Spotify is looking to give Apple good bruises in the press.
The music streaming device is taking its grievances with the Silicon Valley audience, publicly criticizing the company over a dispute over the 30% App Store fee Apple charges for in-app digital services transactions.
“We’re talking about this because it reflects Apple’s anti-competitive practices across the board,” Harry Clark, assistant general counsel and lead competition attorney at Spotify, told CNN in an interview Tuesday.
Here’s the backstory: Spotify
(spot) It simply refuses to cede the whopping 30% of its business to Apple. This means that the company cannot sell audiobooks, which a company is trying to break into, within its iOS app. spotify
(spot)Instead, he came up with three solutions, which he believes are consistent with Apple’s policies. But they were all eventually rejected after undergoing App Store reviews, forcing the company to essentially give up giving its customers a way to purchase audiobooks in its iOS app.
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The effect is obvious to potential book buyers. iOS users browsing Spotify’s audiobook library and clicking on a specific collection are greeted with a message: “Want to listen? You can’t purchase audiobooks in the app. We know it’s not perfect.” (Apple, of course, sells audiobooks via pre-installed Apple Books.)
While Spotify has no real recourse to force Apple to accept its app offering an audiobook workaround, it is using skirmishes to attack Apple in the media and focus attention on the 30% in-app corporate tax, which has long been criticized by the streaming company. and others. In recent days, Spotify has issued a powerful press release and shared a lengthy story about this with The New York Times.
“We think it’s critical that users, policy makers, and competition authorities really understand what’s going on,” Clark explained when asked about why Spotify is making so much buzz around the issue. “Because we’ve found that once they understand what’s going on, there’s almost consensus that this is unfair.”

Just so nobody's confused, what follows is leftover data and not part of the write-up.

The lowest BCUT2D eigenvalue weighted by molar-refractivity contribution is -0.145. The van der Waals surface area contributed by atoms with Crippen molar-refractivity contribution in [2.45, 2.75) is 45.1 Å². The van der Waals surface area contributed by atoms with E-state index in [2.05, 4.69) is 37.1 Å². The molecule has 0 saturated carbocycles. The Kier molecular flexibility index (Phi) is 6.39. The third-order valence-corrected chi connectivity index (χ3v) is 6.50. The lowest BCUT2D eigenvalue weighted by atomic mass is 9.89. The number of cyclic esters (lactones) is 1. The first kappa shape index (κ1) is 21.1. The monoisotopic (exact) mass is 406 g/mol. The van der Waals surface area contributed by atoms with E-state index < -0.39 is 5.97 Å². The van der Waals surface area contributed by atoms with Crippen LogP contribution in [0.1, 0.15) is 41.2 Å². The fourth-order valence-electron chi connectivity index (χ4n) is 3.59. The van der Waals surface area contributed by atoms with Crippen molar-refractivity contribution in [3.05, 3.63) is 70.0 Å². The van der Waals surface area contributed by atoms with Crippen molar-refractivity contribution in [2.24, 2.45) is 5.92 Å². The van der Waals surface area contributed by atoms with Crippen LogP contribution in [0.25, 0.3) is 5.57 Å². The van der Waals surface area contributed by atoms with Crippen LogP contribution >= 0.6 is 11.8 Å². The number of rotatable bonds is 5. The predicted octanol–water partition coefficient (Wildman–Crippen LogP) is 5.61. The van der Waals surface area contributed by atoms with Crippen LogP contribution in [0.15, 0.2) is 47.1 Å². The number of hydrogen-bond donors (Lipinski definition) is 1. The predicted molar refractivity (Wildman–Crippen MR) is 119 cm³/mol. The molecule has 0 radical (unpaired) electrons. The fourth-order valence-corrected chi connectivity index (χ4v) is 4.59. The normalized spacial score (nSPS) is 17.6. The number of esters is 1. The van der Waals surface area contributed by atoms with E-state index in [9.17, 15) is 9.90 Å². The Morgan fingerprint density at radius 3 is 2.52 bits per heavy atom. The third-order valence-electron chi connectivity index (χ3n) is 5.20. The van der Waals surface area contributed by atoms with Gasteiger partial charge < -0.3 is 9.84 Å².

Clark said it’s important for the company to raise the issue in the press because Spotify users may not understand why the audiobook experience in the iOS app is so complicated. “One of the challenges with Apple’s rules is that they effectively enforce a gag order on us to talk about this in the app,” Clark said, adding that many users were “unfamiliar” with the communication the company had with Apple.
Apple, for its part, does not directly address Spotify’s PR campaign against it. The company referred CNN to a public statement about the dispute, saying it had “no problem with reader apps adding audiobook content,” but Spotify’s in-app purchase solution broke its rules.
Spotify’s general war on Apple is part of a larger trend recently, with other major tech companies targeting the iPhone maker. Mark Zuckerberg recently took a screenshot of Apple’s iMessage security features, arguing that his WhatsApp is more secure. Google was attacking Apple for refusing to play soccer on the Android system on text messages.
And these kinds of pressure campaigns aren’t likely to fade any time soon. Spotify said it plans to continue to publicly pressure Apple on the matter. “We will continue to amplify this issue, to help people understand the negative impact of Apple’s policies,” Clark said.
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